Ghent Altarpiece

Ghent Altarpiece

Artists Hubert van Eyck, Jan van Eyck

Date completed 1432

Movement Northern Renaissance

Medium Oil on panel

Dimensions 11’5” x 7’6” (closed); 11’5” x 15’1” (opened)

Housed at Church of St. Bavo, Ghent

 

Jan van Eyck was one of the most widely-known painters during this time, so much so that he was often credited with inventing oil painting–wrongly. Altarpieces such as this one would have been closed on most days except Sundays and important church holidays.

 

The Altarpiece, Closed

The patron of this work,, Jodicus Vijd, and his wife, occupy the two lower, outer frames; between them, John the Baptist and John the Evangelist are painted in grisaille; all four are framed by Gothic tracery. In the middle frames, van Eyck makes a genius play of illusions out of Mary’s room—the timber ceiling connects all four frames and is foreshortened to imply spatial continuity; the artist even adds shadows on the floor as if they fell from the frames. Prophets occupy the upper spaces and provide continuity form the Old Testament to the New.

 

The Altarpiece, Opened

In the lower tier, a crowd of popes, angels, apostles and other holy figures surround a lamb upon an altar—in the distance are a number of towering cathedrals. In the upper panels, Christ, flanked by Mary and and John the Baptist, preside over the Mass below; angels singing and playing instruments surround them. The figures, especially in the upper panels, are painted with exquisite detail and naturalism, thanks to the use of the slow-drying oil paint.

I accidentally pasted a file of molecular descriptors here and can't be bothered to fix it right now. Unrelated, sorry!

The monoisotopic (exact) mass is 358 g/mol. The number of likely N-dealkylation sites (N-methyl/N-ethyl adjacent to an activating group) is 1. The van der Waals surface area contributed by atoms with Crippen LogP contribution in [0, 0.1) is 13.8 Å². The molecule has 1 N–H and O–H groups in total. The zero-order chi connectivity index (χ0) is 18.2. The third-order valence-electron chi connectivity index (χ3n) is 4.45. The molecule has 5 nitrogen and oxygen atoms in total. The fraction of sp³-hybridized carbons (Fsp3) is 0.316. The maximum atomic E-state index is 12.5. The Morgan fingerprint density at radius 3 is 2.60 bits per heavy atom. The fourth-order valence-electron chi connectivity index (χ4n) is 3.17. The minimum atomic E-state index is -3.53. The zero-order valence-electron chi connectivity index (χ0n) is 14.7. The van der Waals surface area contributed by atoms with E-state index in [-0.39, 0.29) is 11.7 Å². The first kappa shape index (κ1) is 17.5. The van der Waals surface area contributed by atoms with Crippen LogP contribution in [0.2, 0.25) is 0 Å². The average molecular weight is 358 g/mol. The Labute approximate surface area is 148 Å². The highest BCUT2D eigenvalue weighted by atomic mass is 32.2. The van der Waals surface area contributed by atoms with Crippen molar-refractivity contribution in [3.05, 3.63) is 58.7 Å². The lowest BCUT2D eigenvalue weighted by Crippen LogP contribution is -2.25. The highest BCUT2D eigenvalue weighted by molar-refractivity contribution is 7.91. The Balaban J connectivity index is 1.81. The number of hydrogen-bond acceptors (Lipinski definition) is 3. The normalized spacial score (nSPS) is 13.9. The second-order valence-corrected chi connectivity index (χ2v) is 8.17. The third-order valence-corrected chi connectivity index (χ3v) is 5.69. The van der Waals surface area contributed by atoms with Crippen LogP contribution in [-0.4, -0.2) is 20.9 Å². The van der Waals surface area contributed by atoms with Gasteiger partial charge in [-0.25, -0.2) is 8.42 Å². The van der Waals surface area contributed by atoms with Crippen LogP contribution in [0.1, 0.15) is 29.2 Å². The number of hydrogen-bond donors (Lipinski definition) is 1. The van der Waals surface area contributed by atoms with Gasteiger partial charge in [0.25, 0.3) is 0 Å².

Detail of Adam and Eve

Adam and Eve occupy the outer, upper panels of the inner diptych. Especially given the dark background of their niches and their lack of clothing, the couple take upon a life-like three-dimensionality. Their starkness adds solemnity to the program. Cain and Abel, painted in grisaille so as to mimic Classical sculpture, occupy radii above.

 

Painting of Ghent Altarpiece in chapel

This painting of the Ghent Altarpiece in its original habitat (included in the gallery below) helps to express the sheer scale of the work and the effect it would have had upon the laity.